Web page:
Sources confirmed both twins think of their dad as “a fucking sick role model,” and that they “don’t even give a shit” that he spent their college fund on future-tense Yankees World Series tickets.

Two hours into the party, it was abundantly clear who the twins considered the “idiot nerds,” as all but three patrons of the birthday bash were exiled to the balcony immediately upon entry and looked on upon classic party games like “Chug, Pussy” and “Break a Glass Without Bleeding.”

Out on the balcony itself, things were a bit tamer. A quiet discussion of semantics had blossomed between the three sad patrons, who chipped in for a bottle of $45 wine.

Not Again: ‘Game of Thrones’ is on at the Exact Same Time as Grandpa’s Last Dinner!

By David Colton

BEIGE HORIZON HOMES FOR THE WEAK AND OLD — Ugh! Why does he always have to make these things about him?!

These were the sentiments reflected by the three adolescents of the Delby family, who were forced to miss yet another season premiere of the hit HBO show for what their parents referred to as “Grandpa Eugene’s last stand.”

“Last time this happened, we boycotted the wake” said Tanner Delby, a self-described liberal until he enters the realm of Westeros, “I’m not missing the first episode in 19 months to watch Grandpa Eugene pretend he knows where he is.”

The last time this happened, the Delby parents attempted to recruit their adolescent children to see their great aunt one last time.

“In April 2012, we were all ready for the season 2 premiere, but then Great Aunt Penelope had a fall in the hot tub and we all had to turn off our phones for like, three hours,” said Devin Delby, who added that “the old hag wasn’t even that hurt.”

The children added that they are looking forward to the new season of ‘The Handmaid’s Tale,’ which is currently slated for the same day as father’s go-kart party.

Little Brother Might Actually Be Hurt, Apparently

By David Colton

LEXINGTON, KY — Depending on who you ask, there are a multitude of different ways little Johnny Plunkett could have ended up crumpled and wailing in a ball on the woodchips.

In the eyes of little Johnny, only one thing is certain: If he tells mom and dad, he’s toast.

“He said he wanted to go on the swings, so I gave him a big push like he asked for,” said Tyler, Johnny’s older brother and record holder for girls kissed in the seventh grade.

“If he wants to cry and be a wuss about it, he won’t learn what it means to be a true man.”

According to nearby playground patrons, Johnny flew close to 15 feet in the air after Tyler did one of his notoriously powerful “underdog” pushes.

“He, when he went on the swings, he swinged really high,” said Sally Trunks, local 3-year-old and recent graduate of Pull-Ups academy.

Despite his reluctance to do so, it appears Tyler will inform authorities that Johnny swinged too high, and now his leg has a woodchip in it.

Tyler’s parents were unavailable for comment after information became public suggesting they were filming the whole thing and jeering little Johnny when he “totally ate shit.”

“That little dweeb sure can fly,” said Dex, the boys’ father and owner of the West Eastern Dojo.

“Once that woodchip sinks in, his transformation into a wood nymph will officially have begun, and he will begin the spell-casting process.”

Man Uses Laptop as Plate

By David Colton

BROOKLYN — Dan Miller was never planning on opening his blinds Thursday. In fact, when he realized that it was sunny outside, he flipped them from all the way down to all the way up — even though the amount of shade provided was exactly the same.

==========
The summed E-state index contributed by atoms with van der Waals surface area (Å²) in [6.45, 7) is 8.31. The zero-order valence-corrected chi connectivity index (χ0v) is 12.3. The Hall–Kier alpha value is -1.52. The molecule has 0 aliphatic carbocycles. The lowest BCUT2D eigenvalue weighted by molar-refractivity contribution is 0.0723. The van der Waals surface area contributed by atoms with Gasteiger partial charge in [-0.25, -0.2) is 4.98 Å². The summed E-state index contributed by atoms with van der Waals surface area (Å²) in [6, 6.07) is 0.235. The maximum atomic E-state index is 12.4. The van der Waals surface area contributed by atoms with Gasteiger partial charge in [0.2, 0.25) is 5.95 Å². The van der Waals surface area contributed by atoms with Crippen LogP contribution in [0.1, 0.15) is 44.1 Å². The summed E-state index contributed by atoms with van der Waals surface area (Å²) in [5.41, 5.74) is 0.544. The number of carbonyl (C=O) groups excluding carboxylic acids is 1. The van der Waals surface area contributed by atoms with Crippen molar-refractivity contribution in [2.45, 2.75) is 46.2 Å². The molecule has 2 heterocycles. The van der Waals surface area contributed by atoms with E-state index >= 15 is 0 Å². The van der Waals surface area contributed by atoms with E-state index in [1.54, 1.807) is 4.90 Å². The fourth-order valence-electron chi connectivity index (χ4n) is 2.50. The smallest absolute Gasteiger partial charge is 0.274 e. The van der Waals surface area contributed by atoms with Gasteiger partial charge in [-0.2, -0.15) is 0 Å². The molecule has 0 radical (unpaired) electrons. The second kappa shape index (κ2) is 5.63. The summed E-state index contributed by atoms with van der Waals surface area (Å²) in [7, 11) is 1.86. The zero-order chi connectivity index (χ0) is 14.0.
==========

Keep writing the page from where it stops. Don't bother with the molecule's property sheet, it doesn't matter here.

Dan knew that today wouldn’t be the day he found a job, let alone the day he walked down to that Pottery Barn down the street.

Nay, wise Dan chose another path for his off-brand Hot Pocket. After a few excruciating minutes rotating on a heavily-stained microwave dish, Dan removed the “Cheezy Bread Square” from its solitary confinement.

It was, of course, 8,000 degrees, and so Dan, putting his business degree to good use, found an alternate plate. However, it slipped off onto the floor and exploded weirdly hard on the ground, evaporating completely.

 It was then that Dan decided to take matters into his own hands: time for eggs and bacon, baby—both prepared a la microwave, of course.

“I came home to a completely dark apartment at 3 p.m.,” said Dan’s mother, confirming they weren’t in that weird Alaskan night time thing, “I’m just glad it wasn’t Tomato soup again.”

UPDATE: Dan has still not found a job, even after two hours of surfing GoDaddy for that steamy pic of Danica Patrick.

Snapchat Friend Dies

By David Colton

DAVENPORT, IA — After nearly four years of occasional story-viewing and near-complete ignorance of the fact she existed, Derek van Garble publicly mourned the loss of Kelsey Young Tuesday.

David van Garble, who once sat three rows behind Kelsey in Algebra II, wrote the following in a Facebook post:

“R.I.P. Kels. I never got the chance to tell you this but I always thought we would end up together. I’ll miss you so much </3”

When Kelsey Young arrived at Jeff’s Sunday night, she had no idea there would be that much alcoholic yogurt — it was her favorite thick fluid. But for Kelsey, it was also the first horseman of her dairy demise.

“I’ve never seen someone suck down that ‘gurt the way she did,” said Bob Huxley, assistant manager at Jeff’s Discotech and Yogurt Hub, “It was one of the single most exhilarating things I’ve ever experienced.”

But Kelsey didn’t die from Yogurt alone. It was a complex and horrifying sequence of events, that objectively actually looked pretty cool.

After Young’s fifth Yoplait Hard of the night, she stumbled into a supply closet and stepped on a rake, bonking herself right in the noggin. Then, as she backpedaled and went “whoa, whoa, whoa, whoa!” she fell off the Jeff’s balcony into the giant people-sized punch bowl that was filled with — you guessed it — Yoplait Hard. Of course, she wasn’t dead then, just surrounded by alcoholic yogurt. But her time was coming, and it was clear she knew. When onlookers asked if she needed assistance, her response was simple.

“I am the yogurt now, and the yogurt is me. Goodbye, society. I am finally allowing the ‘gurt to consume me.”

Kelsey was 24.